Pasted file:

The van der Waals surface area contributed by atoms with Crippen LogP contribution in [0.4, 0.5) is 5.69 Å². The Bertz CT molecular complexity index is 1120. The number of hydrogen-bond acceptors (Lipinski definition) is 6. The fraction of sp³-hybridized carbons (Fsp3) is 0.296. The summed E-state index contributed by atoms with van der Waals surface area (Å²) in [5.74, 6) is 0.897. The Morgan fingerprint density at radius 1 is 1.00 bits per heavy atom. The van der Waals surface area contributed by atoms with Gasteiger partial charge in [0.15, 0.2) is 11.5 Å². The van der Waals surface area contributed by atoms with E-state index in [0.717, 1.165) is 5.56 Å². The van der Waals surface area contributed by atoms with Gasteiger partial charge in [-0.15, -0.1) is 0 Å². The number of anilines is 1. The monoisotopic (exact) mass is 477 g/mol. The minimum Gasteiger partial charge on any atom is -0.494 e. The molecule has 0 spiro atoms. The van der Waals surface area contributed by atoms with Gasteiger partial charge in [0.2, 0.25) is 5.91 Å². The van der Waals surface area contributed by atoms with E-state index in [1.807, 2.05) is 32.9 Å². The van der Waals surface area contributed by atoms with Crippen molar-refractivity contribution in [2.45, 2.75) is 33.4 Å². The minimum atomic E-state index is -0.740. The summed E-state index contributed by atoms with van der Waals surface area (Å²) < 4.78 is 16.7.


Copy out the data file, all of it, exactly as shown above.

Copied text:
The van der Waals surface area contributed by atoms with Crippen LogP contribution in [0.4, 0.5) is 5.69 Å². The Bertz CT molecular complexity index is 1120. The number of hydrogen-bond acceptors (Lipinski definition) is 6. The fraction of sp³-hybridized carbons (Fsp3) is 0.296. The summed E-state index contributed by atoms with van der Waals surface area (Å²) in [5.74, 6) is 0.897. The Morgan fingerprint density at radius 1 is 1.00 bits per heavy atom. The van der Waals surface area contributed by atoms with Gasteiger partial charge in [0.15, 0.2) is 11.5 Å². The van der Waals surface area contributed by atoms with E-state index in [0.717, 1.165) is 5.56 Å². The van der Waals surface area contributed by atoms with Gasteiger partial charge in [-0.15, -0.1) is 0 Å². The number of anilines is 1. The monoisotopic (exact) mass is 477 g/mol. The minimum Gasteiger partial charge on any atom is -0.494 e. The molecule has 0 spiro atoms. The van der Waals surface area contributed by atoms with Gasteiger partial charge in [0.2, 0.25) is 5.91 Å². The van der Waals surface area contributed by atoms with E-state index in [1.807, 2.05) is 32.9 Å². The van der Waals surface area contributed by atoms with Crippen molar-refractivity contribution in [2.45, 2.75) is 33.4 Å². The minimum atomic E-state index is -0.740. The summed E-state index contributed by atoms with van der Waals surface area (Å²) < 4.78 is 16.7.